A rantbox by Michiel Scholten

Do it, do it now

I stumbled upon this post by Vermyndax earlier today and felt the urge to type.

His problem is one that I'm familiar with; I don't pretend to have a magic answer, but I learned some tricks to get myself started.

First of all: I don't think it's weird to want to sort-of jump to the end result. It's generally the scratch to some itch, and it better start scratching right now :)

What I learned to do myself, is, well, just start, preferably with something enticing so it is a bit more easy to gear yourself up for it. Ask yourself: "What's needed to set this up?" and then do so right away, instead of drafting a functional design and losing yourself in endless details. Then if there's something blinking Hello World in your face, start adding small things to it. After a while of tinkering you find yourself with something that actually does something more like your intended goal, and then it's 'just' ( :))) ) a matter of iterating. Also, don't fool yourself that a hobby project needs to be 100% done; I don't think they ever will, and as long as the 80% is something usable and fun, you're totally fine.

Kermit Darkside Do It

I have no idea if there's really any coaching on it, apart from the 'getting things done' ways; maybe looking into 'rapid prototyping' or 'agile development' is relevant here. I do believe that minimising the distractions around you and forcing yourself to start is at least one way of putting a potential hobby project into gear.

The next problem was basically overthinking the project, getting lost in a lot of details about how to do things instead of doing it.

I suffer the same, and sometimes an idea is marinating for months in the back of my mind until I sit down and act on it. I might do some research in the meanwhile, filling in some gaps of knowledge.

About your brain being scattered... I know the feeling. I think that's part of the "just start" thing here, do not think too much, and when you start doing the little tasks setting up the environment, try not to sidetrack yourself and hopefully some kind of positive feedback loops start hooking you for a bit.

Anyway, that's my ramble about a subject I'm also not all that good in as well, so take it as you like.

Back to work, I guess ^_^

Addendum @ 2021-12-20 15:23

A long long time ago I read N.A.D.D. and it opened my eyes. Together with me realising I can barely focus on a book anymore - something I used to be able to do for weeks on stretch - I think it's a sign of our times that attention spans are crumbling.

Still, I've found that it's not impossible to actually get some work done on a hobby. It generally takes a higher level itch for me to get started, but doing those tiny tasks to fix/do one thing at a time, having disabled most of notifications and other things in my peripheral view actually gets me a solid 15 minutes of hacking at a time! ;)

If it's the quiet that makes your brain start wandering, maybe put up some headphones and music that gets you humming. Music for me generally is a good way of at least getting a few parts of my brain aligned to focus on a task.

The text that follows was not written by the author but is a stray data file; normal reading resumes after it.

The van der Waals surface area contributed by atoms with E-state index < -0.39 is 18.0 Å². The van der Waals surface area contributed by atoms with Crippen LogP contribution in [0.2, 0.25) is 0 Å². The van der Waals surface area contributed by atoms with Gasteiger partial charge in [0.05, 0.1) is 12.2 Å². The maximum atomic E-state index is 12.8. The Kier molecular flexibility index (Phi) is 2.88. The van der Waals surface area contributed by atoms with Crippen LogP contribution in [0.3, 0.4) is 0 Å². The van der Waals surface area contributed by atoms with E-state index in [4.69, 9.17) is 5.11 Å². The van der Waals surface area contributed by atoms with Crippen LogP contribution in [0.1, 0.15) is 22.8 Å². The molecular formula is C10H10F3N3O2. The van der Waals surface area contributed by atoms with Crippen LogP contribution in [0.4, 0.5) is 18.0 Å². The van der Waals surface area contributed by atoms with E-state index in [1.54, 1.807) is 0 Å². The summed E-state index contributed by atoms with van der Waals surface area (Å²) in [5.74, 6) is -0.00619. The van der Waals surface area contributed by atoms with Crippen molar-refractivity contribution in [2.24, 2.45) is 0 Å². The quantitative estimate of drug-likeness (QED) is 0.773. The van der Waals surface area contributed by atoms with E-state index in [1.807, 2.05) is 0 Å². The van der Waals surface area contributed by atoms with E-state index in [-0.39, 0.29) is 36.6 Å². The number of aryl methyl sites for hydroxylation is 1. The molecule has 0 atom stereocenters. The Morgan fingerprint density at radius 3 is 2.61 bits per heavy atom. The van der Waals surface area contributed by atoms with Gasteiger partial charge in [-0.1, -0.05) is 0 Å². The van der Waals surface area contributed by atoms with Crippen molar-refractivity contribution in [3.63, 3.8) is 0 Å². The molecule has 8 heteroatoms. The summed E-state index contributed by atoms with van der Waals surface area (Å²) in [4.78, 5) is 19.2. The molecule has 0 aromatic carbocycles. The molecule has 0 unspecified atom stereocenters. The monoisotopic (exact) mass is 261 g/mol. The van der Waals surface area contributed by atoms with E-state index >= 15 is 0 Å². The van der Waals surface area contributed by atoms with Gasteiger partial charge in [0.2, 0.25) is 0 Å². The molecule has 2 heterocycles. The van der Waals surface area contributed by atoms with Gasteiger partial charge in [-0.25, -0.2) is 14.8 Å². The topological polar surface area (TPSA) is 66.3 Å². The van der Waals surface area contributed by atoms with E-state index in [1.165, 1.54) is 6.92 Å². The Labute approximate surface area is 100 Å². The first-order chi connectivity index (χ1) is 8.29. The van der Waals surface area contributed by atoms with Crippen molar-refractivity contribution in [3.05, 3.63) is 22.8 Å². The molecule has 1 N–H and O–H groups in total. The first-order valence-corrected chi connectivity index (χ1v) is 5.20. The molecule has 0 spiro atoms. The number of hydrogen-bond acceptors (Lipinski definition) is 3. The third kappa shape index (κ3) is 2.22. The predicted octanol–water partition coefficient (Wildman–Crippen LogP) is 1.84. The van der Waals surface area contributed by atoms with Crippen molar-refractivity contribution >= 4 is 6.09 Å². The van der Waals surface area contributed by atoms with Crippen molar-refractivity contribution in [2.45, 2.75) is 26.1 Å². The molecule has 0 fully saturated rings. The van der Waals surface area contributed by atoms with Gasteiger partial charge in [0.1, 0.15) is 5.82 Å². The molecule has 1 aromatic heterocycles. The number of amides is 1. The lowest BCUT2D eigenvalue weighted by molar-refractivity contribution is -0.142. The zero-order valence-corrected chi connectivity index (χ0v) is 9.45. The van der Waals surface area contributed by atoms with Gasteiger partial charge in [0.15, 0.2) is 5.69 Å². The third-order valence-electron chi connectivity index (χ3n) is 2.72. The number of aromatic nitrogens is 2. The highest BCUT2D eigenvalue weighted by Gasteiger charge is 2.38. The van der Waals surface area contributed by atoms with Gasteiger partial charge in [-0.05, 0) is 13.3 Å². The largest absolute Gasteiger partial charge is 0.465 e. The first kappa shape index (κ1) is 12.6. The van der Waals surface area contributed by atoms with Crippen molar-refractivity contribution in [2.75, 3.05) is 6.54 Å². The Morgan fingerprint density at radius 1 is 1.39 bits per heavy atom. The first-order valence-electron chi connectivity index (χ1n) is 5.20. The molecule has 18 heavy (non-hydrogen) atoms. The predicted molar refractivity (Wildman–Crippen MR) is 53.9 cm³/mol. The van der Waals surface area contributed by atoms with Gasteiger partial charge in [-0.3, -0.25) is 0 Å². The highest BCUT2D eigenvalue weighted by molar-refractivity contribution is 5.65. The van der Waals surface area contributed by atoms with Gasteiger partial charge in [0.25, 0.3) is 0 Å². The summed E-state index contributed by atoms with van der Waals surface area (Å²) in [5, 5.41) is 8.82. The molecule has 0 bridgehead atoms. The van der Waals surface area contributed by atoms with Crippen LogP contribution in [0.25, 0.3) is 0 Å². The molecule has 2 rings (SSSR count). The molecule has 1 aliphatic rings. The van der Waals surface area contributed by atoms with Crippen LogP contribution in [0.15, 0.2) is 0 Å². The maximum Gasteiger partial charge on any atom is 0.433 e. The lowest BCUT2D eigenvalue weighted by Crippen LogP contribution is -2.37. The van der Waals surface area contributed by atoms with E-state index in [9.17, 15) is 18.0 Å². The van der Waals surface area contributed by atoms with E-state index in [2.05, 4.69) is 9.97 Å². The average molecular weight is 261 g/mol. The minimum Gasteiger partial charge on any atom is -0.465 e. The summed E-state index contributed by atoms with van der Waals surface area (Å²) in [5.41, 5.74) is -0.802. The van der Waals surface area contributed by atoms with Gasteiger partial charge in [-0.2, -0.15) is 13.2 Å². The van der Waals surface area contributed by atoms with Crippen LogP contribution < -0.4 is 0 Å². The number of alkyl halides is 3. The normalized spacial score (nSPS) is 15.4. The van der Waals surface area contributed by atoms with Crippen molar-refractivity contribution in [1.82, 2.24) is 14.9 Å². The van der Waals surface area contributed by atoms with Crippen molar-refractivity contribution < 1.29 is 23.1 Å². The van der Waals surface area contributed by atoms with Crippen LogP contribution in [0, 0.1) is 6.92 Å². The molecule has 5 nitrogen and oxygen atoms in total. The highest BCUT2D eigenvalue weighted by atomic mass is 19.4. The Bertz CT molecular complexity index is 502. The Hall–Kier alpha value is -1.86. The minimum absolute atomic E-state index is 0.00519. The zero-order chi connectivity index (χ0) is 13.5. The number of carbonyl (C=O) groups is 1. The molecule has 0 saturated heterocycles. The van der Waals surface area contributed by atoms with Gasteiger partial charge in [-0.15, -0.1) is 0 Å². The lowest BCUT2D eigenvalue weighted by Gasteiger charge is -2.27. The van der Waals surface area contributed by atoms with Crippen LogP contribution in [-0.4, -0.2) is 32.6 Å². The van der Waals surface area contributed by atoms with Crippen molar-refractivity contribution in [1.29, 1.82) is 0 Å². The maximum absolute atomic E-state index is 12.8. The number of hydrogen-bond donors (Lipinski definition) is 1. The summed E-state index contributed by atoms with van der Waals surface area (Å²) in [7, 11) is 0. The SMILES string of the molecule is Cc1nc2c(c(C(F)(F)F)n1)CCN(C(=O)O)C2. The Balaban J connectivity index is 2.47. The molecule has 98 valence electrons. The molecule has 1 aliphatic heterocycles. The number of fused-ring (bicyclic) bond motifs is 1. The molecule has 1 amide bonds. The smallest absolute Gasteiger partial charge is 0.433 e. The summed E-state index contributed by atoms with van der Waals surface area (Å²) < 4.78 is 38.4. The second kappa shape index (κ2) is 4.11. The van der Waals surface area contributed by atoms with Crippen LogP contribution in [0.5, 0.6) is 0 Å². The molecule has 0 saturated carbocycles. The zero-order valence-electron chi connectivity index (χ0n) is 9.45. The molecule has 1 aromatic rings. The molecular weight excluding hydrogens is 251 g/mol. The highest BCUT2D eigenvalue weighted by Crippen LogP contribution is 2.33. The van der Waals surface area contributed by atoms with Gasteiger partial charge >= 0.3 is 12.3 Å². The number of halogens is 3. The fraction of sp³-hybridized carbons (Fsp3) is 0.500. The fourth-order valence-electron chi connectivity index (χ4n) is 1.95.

Meditating is not for me, it's too much of a rest :P (Maybe I really should allow myself to defocus more, I'm too wired into my gadgets that I often do not give my family enough attention). A thing that I do do, is taking a morning walk through the park. Having some fresh air in my face and seeing some fractal shapes in nature somehow quiets my mind a bit and helps me through the day.

Addendum @ 16:06

Multitasking does not exist. I'm terrible at it (hah, contradiction). I have to keep continuous notes to even get through the day. Maybe that helps, making a small text todo file.

Context switching is killing indeed, it's also a thing I try to soften by closing myself off with music.

The franticness one can encounter is being antsy to get going, I think? I know the feeling, and it aligns with the "just get the fsck started", because otherwise the nervous energy just spirals out of control and my mind is incapable of focusing on anything anymore.

I discovered Obsidian a while ago and it's great, some kind of personal wiki and brain dump. Not only helps me put some notes about a topic into one place, but also do braindumps of other thoughts so I can forgot about them for a bit and think about the subject at hand.

Don't beat yourself up about not connecting (yet?) with the thing you want to learn. First: do you really want to learn it? If yes, maybe try doing something stupid and simple in it. Something that you go into with a "why do I even bother?", but it helps you get familiar with that strange syntax, and you actually get something accomplished, even though it's something to throw away right away (something else I can't do).

If, on the other hand, you suspect that maybe Swift is not a thing you want to learn after all, spend that nervous energy on something else that has been playing through your mind. Maybe in a few months you discover more appetite for it again, or you discover something new that captivates you a lot more.

Indeed, I think the last 30 years have not been good on our attention spans. Enabling DND and focus modes really is a good thing, and convincing yourself that FOMO is really not needed might help here. Hard, but ever since I just stopped cold turkey with Twitter, my favourite news app and some other sources, I actually have some braincycles left to function. Turns out, I don't miss all that many things. What I mean is, you will feel guilty anyway; choose what weighs more: feeling guilty about missing some tweets, or feeling guilty about not spending another evening tinkering with $hobby?

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